10. Vet and boarding bills
Bigger dogs can increase your costs in boarding and vet bills due to their size and care required. Boarding a large dog is more expensive than boarding a small breed, so if you travel often and need to board your dog, be prepared for higher fees than you’d spend for a smaller dog. Vet bills can also be higher due to their size. Vets often charge more for some of the same treatments little dogs get, simply due to the dog’s weight and size. Flea and tick preventatives, as well as heart worm preventatives are more expensive, just for one example.
11. Put away things you don’t want broke
Only a big dog owner understands the power behind the tail of St. Bernard or even a Golden Retriever. One swoosh of the tail and things anywhere around, are toppling over. If your big dog spends anytime indoors, putting your breakables and most prized possessions up and out of the way is key to preserving your breakables and preventing aggravation.
12. Prepare to lose your spot in bed
Some owners can’t resist snuggling up to their dog on the bed. No matter how big their dog is, they think he should be allowed to share the comforts of a bed and pillow. If you start this behavior at a young age, prepare to always have to share your bed and not just a part of the bed, but most of the bed. Big breeds tend to sprawl out and hog the bed with no cares to how much space you are left with for the night.
13. No ‘cutesie’ little dog outfits for your German Shepherd?
When you look on the internet and see all those cute little Chihuahuas in adorable little dog outfits and costumes and you think you’d like to dress your Germen Shepherd up, too, then you realize there aren’t any cute little dog outfits for a big dog. There’s something about a small breed dressed in a cute Halloween costume or a warm, fuzzy winter sweater, but big breeds somehow always seem to look a bit awkward in clothes and costumes, nor do they seem as accepting to wear them.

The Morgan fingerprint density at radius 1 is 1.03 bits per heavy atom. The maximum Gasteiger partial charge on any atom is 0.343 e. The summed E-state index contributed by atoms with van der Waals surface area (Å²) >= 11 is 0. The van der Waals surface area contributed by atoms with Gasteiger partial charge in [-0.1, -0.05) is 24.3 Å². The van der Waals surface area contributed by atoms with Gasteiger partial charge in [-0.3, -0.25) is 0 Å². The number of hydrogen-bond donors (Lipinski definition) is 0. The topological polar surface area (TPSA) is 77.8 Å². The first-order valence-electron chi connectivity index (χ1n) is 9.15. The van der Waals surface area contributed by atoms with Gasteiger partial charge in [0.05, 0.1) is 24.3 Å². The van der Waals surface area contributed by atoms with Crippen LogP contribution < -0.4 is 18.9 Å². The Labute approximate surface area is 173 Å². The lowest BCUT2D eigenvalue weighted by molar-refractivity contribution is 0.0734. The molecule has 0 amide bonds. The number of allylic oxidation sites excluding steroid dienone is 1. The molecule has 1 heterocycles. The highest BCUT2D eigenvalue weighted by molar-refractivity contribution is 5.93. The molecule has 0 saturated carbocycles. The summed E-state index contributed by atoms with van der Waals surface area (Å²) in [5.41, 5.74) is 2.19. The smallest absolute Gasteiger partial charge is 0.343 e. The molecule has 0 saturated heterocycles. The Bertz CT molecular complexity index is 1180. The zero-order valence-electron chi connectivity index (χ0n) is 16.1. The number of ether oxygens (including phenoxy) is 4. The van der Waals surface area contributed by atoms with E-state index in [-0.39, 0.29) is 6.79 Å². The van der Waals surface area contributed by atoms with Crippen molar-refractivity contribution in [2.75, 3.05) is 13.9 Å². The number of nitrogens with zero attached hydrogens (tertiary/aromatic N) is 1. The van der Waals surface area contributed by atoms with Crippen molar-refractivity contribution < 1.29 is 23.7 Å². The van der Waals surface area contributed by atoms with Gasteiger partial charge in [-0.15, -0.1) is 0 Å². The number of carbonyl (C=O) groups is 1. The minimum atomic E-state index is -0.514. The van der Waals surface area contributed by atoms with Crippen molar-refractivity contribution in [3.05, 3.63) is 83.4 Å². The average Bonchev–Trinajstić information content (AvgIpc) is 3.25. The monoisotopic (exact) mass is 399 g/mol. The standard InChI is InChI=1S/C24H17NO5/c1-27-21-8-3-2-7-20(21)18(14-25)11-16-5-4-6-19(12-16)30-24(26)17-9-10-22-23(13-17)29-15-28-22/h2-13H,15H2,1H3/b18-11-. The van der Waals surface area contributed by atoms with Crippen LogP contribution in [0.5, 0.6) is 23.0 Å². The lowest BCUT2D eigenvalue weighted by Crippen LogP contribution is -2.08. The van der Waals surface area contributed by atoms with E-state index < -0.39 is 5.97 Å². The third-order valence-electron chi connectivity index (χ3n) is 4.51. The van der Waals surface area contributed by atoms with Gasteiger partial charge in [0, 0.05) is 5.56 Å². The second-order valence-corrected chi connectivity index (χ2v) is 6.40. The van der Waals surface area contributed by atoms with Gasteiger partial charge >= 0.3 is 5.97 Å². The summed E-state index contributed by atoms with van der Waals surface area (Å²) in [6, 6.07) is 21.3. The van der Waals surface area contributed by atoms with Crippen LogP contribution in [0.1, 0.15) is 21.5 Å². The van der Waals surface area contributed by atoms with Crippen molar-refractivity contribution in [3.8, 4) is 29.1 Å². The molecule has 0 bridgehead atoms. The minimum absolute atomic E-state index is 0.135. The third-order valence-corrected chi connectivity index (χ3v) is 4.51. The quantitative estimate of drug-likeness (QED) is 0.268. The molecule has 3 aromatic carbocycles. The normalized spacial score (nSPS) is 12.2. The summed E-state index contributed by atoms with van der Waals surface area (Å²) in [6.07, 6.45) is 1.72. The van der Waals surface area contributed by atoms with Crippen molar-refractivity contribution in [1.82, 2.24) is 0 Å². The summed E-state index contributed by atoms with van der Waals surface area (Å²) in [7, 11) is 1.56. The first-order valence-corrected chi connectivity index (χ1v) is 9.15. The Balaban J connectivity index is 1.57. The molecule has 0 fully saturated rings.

14. With dog kisses comes dog slobber….
And lots of it. There’s no doubt your dog loves you and wants to show his affection, but what he doesn’t get, is how to show you he loves you without drenching you in his wet kisses. Just when you least expect it, there comes the big, wet tongue across your face, leg or arm and next thing you know, you’re covered in dog slobber, but you wouldn’t have it any other way.
15. Car rides with a big dog
Most dogs love a car ride and are quick to jump in the minute the door opens. Your car will never be the same again with your furry passenger next to you. Big dogs take up a lot of space and don’t realize their size. They can easily take over a car, especially a small car, so restraining your big dog while moving is important or car riding training to teach him proper car ride behavior. If you have cloth seats, de-furring them may be necessary after the ride, as well as protecting your leather from scratches and tears.
16. Watch out, I’m coming
It seems every time you turn around, your big furry friend is right under foot, and just when you least expect it, they’re bumping into you or rubbing up against you. They don’t realize their own strength so their idea of playing or showing affection can quickly turn into a knock down or push over. Little kids and the elderly are even more susceptible to large breed accidents.
17. Always ready for exercise and play
Many breeds of large dogs are just full of energy and ready to play. They seem to always be waiting at the door, a ball in their mouth, and ready for a game of catch, a walk, or anything that gets their energy out. Big dogs need to get out and play, walk, run or have some form of exercise and owners of big dog breeds know how it always seems to be at the times you are the most tired that they have the most energy.
18. Big dog, big destruction
Big dogs are capable of big destruction in and outside of your home. Any owner of a big furbaby will tell you that finding a torn up pillow, shoes, water hoses, anything imaginable, when you get home from work, is possible. Training is critical, starting at a young age, but even so, when they get upset or have separation anxiety, tempers and emotions may get taken out on your personal belongings.
19. Caught in funny situations
All dogs have personality and character, but it seems like the bigger breeds are always finding a way to get themselves into some kind of trouble and it usually means an awkward or funny situation. You may get a laugh or two at some situations you find your big canine in, while other times, it may be down right frustrating.
20. I may be big, but I’m a baby
Big dogs tend to be the biggest babies of the larger and smaller breeds. It seems like the smaller breeds can have no fear, while the bigger breeds are needy, more scared and timid. Be prepared to have to caudle your big baby during all kinds of different situations, and if you’d let him, he prefer to be carried wherever he goes.